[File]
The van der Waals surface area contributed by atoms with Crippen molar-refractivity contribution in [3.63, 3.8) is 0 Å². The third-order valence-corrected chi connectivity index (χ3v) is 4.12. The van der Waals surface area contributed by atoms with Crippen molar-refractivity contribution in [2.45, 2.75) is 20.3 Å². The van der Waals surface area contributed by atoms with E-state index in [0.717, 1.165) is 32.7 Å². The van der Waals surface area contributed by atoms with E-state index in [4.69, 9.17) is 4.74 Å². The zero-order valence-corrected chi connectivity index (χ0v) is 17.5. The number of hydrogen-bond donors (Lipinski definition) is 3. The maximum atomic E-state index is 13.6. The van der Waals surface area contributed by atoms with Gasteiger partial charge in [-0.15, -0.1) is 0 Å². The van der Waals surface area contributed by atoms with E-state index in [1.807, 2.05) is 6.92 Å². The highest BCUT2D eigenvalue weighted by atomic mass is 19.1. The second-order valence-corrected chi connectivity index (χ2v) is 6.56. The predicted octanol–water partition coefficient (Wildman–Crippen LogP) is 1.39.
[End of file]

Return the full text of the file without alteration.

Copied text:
The van der Waals surface area contributed by atoms with Crippen molar-refractivity contribution in [3.63, 3.8) is 0 Å². The third-order valence-corrected chi connectivity index (χ3v) is 4.12. The van der Waals surface area contributed by atoms with Crippen molar-refractivity contribution in [2.45, 2.75) is 20.3 Å². The van der Waals surface area contributed by atoms with E-state index in [0.717, 1.165) is 32.7 Å². The van der Waals surface area contributed by atoms with E-state index in [4.69, 9.17) is 4.74 Å². The zero-order valence-corrected chi connectivity index (χ0v) is 17.5. The number of hydrogen-bond donors (Lipinski definition) is 3. The maximum atomic E-state index is 13.6. The van der Waals surface area contributed by atoms with Gasteiger partial charge in [-0.15, -0.1) is 0 Å². The van der Waals surface area contributed by atoms with E-state index in [1.807, 2.05) is 6.92 Å². The highest BCUT2D eigenvalue weighted by atomic mass is 19.1. The second-order valence-corrected chi connectivity index (χ2v) is 6.56. The predicted octanol–water partition coefficient (Wildman–Crippen LogP) is 1.39.